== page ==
Some of the mortgage brokers who previously operated as part of a defunct net branch network are embroiled in a $3 million mortgage fraud lawsuit in the Massachusetts state courts.
Stewart Title has sued more than two dozen people, including several QuoteMeARate.com brokers, alleging they participated in a mortgage fraud scheme in the Bay State resulting in more than $3 million in losses for Stewart.
The Houston-based title insurer claims disbarred attorney Alan Mason, who served as a title agent for the company from 1988 to December 2005, masterminded a scheme that fell apart in September 2005 when Stewart began receiving claims from lenders and property owners. Stewart said it has received 32 claims under policies issued by Mason for properties in Massachusetts.
The lawsuit alleges Mason and others recruited people to obtain mortgages and property deals with no money down, and that, as the title lawyer, Mason, did not pay off refinanced mortgages. Instead, he allegedly continued making monthly payments on the old mortgages. The proceeds from the mortgages were spent on cars, boats, antiques and other real estate, according to the lawsuit.
Stewart said it is part of a conspiracy of many years duration in which kickbacks were paid to several mortgage brokers who worked for QMAR. The brokers allegedly received fees in at least 19 of the 32 transactions.
The lawsuit was filed in Massachusetts state court in February.
QMAR abruptly closed it doors in March.
Mason and the defendants are facing legal heat from several sources.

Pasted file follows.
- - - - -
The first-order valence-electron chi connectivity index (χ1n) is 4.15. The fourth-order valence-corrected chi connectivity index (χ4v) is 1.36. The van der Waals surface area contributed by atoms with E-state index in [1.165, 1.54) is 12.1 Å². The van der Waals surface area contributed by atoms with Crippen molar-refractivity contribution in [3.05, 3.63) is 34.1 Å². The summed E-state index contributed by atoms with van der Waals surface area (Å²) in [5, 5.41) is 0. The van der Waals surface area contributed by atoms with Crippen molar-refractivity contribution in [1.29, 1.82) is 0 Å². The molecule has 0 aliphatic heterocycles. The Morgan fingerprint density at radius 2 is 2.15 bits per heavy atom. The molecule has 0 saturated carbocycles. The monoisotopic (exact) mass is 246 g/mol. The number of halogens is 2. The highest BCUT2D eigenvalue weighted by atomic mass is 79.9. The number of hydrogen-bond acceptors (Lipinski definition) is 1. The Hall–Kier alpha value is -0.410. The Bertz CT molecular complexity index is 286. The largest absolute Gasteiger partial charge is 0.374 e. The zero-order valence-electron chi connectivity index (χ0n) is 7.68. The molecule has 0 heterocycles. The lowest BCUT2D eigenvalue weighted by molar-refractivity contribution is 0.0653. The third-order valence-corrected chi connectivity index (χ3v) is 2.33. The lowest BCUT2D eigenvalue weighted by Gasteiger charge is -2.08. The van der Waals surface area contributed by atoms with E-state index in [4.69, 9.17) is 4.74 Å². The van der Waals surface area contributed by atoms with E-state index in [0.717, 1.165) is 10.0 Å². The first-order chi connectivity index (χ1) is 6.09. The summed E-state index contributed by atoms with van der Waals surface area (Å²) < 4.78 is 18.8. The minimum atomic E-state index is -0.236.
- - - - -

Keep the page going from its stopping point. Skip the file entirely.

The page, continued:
According to the complaint, Mason and his alleged co-conspirators are under investigation by a host of federal and state agencies including the FBI and a federal grand jury.
QMAR’s attorney declined to comment.
It isn’t the first time a national net branch company closed down clouded in mortgage fraud.
Dallas-based Advantage Investors Mortgage abruptly closed its doors in early 2004.
Advantage, the 19th largest loan broker in the country at the time according to American Banker-Bond Buyer, sent its vendors a letter in March 2004 that said as of Feb. 13 “Advantage Investors Mortgage Corporation Inc … ceased operations.”
“On Feb. 26, 2004, Advantage’s senior secured lender foreclosed upon and sold all of Advantage’s assets through a foreclosure sale,” the letter said. “All Advantage accounts with your company are hereby closed.”
Advantage was embroiled in a scandal during 2002 when the owner of one of its branches was accused of using a Virginia title insurance agency to illegally divert loan proceeds for his own benefit. That case, where defendant James R. Niblock was accused of wiring ill gotten funds to overseas banks, left the company scrambling to distance itself from criminal activity.
Net Branch Closes Doors
A Texas-based nationwide mortgage brokerage with as many as 300 branches abruptly shut down Friday, according to two of the company’s branch managers.